@yawaramin, you’re completely right that sticking to something existing and battle-tested is always a safe and performant solution. For the use cases I listed, it’s clearly reasonable to use any of the solutions you listed.
@edwin Indeed, you’re completely right: the first line of defense here is proper asset versioning so that assets are served with a long cache lifetime, as we added in serve css/js assets under digest urls, cache-control by sabine · Pull Request #929 · ocaml/ocaml.org · GitHub. We didn’t go through the other assets yet, that’s an open issue which is very suitable for an OCaml newcomer to contribute to: Use `Ocamlorg_static.Asset.url` for all assets · Issue #1049 · ocaml/ocaml.org · GitHub. For the assets associated with the markdown content, it’s also a manageable issue that we would be very happy to guide and teach a contributor to work on.
(When I get annoyed enough at the issue, I will fix it myself, but chances are that there will be things that are much more urgent/impactful in the bigger scheme of things, so they get worked on.)
And some code here to respond with some very basic caching headers: […]
Once the code is fixed to serve headers for all static/immutable content correctly, that Dream middleware could potentially be generalized and released as its own package.
Indeed, if there is no dream middleware that already allows you to specify cache headers using a typed interface, this sounds like a good idea! (For example, when I fiddle with nginx, I tend to end up wasting so much time debugging typos or misplaced commas, it’s not funny - maybe other people do well at that, but I really like the guard-rails that types provide).
Django, Rails and its relatives do come as a batteries-included solution that enables people who don’t yet know about all these details to build websites by providing them with facilities that impose reasonable defaults and options. Their value lies in limiting the amount of available choices to the currently reasonable ones. That comes with some maintenance work, as what is reasonable sometimes changes over time as technology evolves. IMO Dream is doing a great job at this, and I am thinking… like Django and Rails, which have a flourishing ecosystem in their own, it would be cool to have that for Dream as well.
But I’m also coming from the perspective of time being quite limited, so whatever we do it should be sensible in regards of not reinventing the wheel from ground up but instead incrementally adding to the ecosystem in places where people would actually make use of it.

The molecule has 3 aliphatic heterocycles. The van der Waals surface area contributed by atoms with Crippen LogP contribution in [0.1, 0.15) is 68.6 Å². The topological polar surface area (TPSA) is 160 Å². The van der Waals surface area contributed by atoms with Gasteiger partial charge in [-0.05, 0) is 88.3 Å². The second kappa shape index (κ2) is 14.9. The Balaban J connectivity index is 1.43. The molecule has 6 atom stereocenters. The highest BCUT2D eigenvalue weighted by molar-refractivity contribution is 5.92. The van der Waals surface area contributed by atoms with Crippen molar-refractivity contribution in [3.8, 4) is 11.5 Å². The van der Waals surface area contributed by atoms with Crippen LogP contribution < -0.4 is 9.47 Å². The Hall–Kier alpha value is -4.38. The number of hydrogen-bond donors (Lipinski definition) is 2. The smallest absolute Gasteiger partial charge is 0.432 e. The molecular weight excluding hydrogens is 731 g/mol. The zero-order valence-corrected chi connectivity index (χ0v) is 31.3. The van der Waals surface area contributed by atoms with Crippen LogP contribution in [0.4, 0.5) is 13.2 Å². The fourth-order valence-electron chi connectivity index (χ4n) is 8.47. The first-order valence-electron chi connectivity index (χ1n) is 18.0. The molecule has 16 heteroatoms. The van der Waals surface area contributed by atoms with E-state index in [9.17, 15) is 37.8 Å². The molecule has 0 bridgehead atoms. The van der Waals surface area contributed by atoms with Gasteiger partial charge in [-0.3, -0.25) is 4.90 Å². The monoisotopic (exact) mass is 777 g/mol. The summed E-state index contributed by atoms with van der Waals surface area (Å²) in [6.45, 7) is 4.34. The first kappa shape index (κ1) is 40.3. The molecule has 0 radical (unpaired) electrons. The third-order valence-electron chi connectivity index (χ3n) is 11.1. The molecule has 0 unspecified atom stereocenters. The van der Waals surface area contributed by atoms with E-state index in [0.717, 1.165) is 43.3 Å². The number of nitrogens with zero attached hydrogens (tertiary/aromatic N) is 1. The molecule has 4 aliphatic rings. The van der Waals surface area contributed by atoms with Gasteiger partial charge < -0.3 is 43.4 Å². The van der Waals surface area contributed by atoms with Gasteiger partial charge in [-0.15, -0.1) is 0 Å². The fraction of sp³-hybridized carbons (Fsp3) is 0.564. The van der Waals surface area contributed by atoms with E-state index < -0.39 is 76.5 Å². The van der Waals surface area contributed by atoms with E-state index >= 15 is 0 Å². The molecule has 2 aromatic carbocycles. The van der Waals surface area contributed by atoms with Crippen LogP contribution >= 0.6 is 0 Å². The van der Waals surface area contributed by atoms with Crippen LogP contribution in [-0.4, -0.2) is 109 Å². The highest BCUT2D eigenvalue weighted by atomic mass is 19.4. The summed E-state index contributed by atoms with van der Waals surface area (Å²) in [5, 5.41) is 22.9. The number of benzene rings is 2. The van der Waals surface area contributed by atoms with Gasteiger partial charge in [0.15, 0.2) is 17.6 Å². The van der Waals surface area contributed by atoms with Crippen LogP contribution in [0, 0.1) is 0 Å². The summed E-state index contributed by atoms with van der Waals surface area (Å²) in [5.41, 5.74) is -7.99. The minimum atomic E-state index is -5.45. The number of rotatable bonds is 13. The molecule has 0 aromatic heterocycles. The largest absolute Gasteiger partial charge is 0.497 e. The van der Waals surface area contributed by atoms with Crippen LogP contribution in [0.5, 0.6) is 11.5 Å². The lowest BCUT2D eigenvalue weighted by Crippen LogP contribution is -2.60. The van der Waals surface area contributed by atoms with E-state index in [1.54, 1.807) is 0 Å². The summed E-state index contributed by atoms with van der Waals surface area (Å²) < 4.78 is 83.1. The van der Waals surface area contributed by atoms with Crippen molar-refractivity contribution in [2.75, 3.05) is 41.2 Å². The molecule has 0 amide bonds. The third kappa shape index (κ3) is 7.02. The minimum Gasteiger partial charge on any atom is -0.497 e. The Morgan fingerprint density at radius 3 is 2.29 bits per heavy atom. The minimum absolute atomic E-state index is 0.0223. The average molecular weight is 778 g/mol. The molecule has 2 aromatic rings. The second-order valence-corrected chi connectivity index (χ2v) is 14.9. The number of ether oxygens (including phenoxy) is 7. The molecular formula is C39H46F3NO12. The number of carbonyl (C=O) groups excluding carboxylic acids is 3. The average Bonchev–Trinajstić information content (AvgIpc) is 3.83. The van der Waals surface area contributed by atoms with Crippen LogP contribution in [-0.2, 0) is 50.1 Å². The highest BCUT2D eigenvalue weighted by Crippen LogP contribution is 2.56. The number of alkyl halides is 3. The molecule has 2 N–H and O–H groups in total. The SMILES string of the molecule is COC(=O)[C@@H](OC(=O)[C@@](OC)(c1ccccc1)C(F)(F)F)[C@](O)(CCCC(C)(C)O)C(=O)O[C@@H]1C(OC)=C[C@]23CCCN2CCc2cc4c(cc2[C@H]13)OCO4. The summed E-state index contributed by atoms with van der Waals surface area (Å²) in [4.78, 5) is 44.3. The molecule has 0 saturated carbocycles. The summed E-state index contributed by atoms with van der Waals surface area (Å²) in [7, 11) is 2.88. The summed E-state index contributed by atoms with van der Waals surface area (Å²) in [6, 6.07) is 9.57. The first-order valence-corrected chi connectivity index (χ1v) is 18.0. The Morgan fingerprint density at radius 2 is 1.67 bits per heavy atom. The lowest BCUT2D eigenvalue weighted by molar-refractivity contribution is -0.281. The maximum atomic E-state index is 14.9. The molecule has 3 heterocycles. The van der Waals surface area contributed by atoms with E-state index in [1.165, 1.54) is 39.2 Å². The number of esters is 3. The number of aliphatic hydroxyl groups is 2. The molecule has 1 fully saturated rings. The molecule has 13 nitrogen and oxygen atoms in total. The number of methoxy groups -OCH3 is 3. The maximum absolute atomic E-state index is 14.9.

For example, when there are some production-ready bindings/clients to general-purpose key-value stores like memcached, Redis, my impression is that it would be reasonable to write a library that provides a generic cache-interface with pluggable backends (if a reasonable such library doesn’t exist already! If it does, we obviously use it). Checking on that, I see that a client for Redis exist: redis 0.7.1 (latest) · OCaml Package, searching for memcached, I see an abandoned-looking project built on the
This cache-interface library, in turn, could be integrated into a Dream middleware to cache HTTP responses. But the same cache-abstraction could as well be used to cache other data than just HTTP responses, e.g. in a session cache.
@rbjorklin Indeed, we are in a deployment situation where we, in principle, could add nginx or haproxy to our Docker container. However, I think… this might be a situation where it’s worth to at least check if the OCaml community’s ecosystem has us covered already, and, if not, consider adding to the ecosystem. IMO, adding bindings and clients to commonly-used technology would be, in general, useful.
Considering that tools like haproxy and nginx also have a learning curve attached, I’m not instantly taking the “easy for me” route of adding nginx. Instead, I’m genuinely curious if you think, in this case, adding to the ecosystem would be both useful and feasible.